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ORA 12170 TNS connect timeout

Has anyone come across this in OAS 10g R2?

Oracle Application Server 10gR2 on Red Hat ES 4u4
Oracle 10gR2 RAC (2-node) on Red Hat AS 4u4

The Application Servers are on different subnet from the RAC database and hence on separate switches.

During Installation of Identity Management, my installation abruptly fails. Checking the logs revealed connect timeout error. Then telnet to the database machine on any port from the app server times-out, although ping works. In fact telnet from the application server to anything else times-out. Telnet is only successful after reboot.

However, when I moved the app servers onto the same subnet, hence same switch, as the RAC, the installation completed successfully.

Now I need to move the App servers back into the DMZ where they are intended for. So I'm running the chgiphost.sh script and I'm hiting the same problem as I did during the installation.

It appears that some process in the installation is killing ability of Linux to talk to other machines on ports. Has anyone come across this? Is this firewall or software - Oracle or Linux?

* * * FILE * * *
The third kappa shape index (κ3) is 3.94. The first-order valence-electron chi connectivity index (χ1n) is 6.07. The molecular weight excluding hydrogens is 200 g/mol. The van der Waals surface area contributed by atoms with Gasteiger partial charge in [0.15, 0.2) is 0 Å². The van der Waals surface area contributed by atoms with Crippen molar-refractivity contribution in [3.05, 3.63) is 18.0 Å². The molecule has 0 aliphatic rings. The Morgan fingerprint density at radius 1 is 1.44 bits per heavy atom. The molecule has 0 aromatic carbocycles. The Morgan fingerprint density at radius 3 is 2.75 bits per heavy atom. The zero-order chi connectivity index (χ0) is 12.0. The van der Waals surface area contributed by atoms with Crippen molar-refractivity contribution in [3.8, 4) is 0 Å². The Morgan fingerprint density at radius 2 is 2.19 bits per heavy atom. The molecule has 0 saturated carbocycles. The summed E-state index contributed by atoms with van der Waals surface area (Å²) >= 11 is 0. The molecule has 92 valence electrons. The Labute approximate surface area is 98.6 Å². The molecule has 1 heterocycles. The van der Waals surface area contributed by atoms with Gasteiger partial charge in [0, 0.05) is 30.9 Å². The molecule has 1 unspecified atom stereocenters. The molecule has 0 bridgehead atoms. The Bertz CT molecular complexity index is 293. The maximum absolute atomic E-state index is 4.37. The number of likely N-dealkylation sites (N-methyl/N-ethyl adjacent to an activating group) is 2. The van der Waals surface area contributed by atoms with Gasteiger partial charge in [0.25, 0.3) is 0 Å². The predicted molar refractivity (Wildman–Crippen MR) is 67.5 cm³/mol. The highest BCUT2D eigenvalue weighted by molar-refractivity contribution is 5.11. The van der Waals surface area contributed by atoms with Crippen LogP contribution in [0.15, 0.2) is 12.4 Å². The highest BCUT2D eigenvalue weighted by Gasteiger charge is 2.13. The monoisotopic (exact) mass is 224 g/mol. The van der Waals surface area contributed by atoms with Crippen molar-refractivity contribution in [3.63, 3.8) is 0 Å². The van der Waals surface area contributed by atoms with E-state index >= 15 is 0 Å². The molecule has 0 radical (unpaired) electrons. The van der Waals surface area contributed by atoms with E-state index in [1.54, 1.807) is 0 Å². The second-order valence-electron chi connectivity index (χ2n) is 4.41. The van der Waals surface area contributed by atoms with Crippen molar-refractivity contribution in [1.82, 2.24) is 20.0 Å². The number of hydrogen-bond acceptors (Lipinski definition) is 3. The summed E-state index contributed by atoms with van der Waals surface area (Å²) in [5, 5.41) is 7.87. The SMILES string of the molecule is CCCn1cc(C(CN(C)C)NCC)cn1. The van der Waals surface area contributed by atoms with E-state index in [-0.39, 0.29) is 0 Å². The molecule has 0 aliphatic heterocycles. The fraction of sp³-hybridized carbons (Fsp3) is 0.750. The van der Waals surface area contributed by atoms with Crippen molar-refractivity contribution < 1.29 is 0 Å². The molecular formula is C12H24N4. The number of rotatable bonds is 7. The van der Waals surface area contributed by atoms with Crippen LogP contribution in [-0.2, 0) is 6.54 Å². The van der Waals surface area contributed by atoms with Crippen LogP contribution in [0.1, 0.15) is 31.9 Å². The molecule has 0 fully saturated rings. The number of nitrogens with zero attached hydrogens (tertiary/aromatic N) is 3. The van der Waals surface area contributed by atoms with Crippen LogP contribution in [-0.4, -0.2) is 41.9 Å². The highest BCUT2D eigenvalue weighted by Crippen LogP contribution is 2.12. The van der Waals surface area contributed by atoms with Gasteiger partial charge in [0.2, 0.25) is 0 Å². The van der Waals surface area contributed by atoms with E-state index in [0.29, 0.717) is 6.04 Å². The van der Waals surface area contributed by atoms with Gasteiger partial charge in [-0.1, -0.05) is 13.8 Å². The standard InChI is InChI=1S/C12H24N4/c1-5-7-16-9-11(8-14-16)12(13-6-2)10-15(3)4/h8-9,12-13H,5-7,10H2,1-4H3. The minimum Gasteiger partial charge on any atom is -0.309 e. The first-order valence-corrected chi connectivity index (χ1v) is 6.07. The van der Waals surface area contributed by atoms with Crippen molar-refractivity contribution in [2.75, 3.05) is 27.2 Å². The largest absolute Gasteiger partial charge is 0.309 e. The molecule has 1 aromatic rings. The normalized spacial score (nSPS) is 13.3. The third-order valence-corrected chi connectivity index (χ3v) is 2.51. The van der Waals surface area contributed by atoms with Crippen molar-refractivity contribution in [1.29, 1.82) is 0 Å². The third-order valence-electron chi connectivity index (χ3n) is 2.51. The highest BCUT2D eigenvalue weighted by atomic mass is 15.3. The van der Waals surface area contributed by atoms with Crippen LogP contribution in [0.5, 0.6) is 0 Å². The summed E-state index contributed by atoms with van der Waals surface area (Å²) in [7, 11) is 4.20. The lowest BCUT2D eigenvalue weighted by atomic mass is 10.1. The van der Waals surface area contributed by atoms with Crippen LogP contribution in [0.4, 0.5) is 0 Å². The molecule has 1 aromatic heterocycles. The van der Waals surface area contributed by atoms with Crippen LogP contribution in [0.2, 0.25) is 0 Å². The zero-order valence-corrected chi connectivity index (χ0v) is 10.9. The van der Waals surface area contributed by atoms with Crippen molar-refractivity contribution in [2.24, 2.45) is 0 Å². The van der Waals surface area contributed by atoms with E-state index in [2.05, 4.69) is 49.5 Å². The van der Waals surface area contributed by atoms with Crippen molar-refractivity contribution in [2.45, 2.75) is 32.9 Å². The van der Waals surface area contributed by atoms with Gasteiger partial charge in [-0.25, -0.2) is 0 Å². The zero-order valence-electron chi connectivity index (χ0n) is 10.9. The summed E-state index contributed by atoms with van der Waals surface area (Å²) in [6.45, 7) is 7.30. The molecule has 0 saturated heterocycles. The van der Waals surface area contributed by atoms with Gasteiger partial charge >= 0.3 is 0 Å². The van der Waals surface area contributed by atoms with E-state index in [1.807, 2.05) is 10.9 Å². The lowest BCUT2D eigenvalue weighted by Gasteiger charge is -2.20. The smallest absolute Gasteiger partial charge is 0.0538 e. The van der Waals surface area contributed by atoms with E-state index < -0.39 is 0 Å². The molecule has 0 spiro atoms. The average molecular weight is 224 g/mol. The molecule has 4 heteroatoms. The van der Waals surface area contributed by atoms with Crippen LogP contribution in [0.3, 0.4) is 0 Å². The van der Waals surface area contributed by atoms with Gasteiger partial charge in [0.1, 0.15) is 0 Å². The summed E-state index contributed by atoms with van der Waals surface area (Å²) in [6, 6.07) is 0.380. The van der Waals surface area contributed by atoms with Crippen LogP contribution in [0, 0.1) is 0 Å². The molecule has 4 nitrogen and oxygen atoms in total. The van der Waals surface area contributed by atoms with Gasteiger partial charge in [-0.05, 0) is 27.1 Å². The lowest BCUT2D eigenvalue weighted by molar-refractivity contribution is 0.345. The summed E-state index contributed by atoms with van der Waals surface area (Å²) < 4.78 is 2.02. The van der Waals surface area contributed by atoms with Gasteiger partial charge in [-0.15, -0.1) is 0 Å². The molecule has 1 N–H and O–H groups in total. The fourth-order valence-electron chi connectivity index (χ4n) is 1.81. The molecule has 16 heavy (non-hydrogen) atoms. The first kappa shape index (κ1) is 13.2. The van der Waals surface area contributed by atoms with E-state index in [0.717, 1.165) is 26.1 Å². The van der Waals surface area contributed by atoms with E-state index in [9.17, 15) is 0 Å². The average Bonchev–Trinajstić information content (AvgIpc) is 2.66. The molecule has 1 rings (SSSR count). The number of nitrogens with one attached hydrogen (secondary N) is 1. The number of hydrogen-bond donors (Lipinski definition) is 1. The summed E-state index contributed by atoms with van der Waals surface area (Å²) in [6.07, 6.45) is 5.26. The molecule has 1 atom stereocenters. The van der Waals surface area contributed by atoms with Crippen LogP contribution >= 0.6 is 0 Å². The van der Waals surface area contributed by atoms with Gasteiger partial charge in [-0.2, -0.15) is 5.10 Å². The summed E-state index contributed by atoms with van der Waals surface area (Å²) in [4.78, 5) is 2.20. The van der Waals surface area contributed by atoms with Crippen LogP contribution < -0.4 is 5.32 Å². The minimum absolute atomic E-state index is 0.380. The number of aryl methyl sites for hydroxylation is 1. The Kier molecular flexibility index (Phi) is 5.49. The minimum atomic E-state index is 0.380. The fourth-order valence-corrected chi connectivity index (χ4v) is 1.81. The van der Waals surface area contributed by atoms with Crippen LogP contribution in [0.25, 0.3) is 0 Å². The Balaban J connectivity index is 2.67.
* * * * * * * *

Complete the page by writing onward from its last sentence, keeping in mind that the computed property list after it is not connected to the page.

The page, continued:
More symptoms:
I can still telnet from the RAC to the App server even though the app server cannot talk to the database server
Don't forget I can ping the RAC server from the app server but telnet or ssh timeout.

Don't forget connectivity is durable when all servers are placed on the same subnet.

The remote database is definitely listening

I'm considering moving my database servers to teh DMZ. Has anyone done this without security risks? I believe you could create port rules to protect your database servers.

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Richard Olutola
Asked:
Richard Olutola
2 Solutions
 
anand_2000vCommented:
it might be a simple issue of routing. please request in http://www.experts-exchange.com/Community_Support/ to shift this question to networking
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bpeterseCommented:
Re: last question.  Keep your DB behind all firewalls and put only the app server - or a portion thereof - on the DMZ.  If possible, put the Portal and SSO on it's own server in the DMZ and keep everything behind the firewall.  You could use port rules to protect your DB servers - but you can use the same logic to keeping it behind the firewall.  It adds one more layer of security to keep your data integrity intact.

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Richard OlutolaConsultantAuthor Commented:
This was indeed a connectivity issue as I suspected.

I believe this should be deleted because it would not be of any use to anybody the fact that I was working where the network infrastructure is in a questionable state.

How do I delete this.
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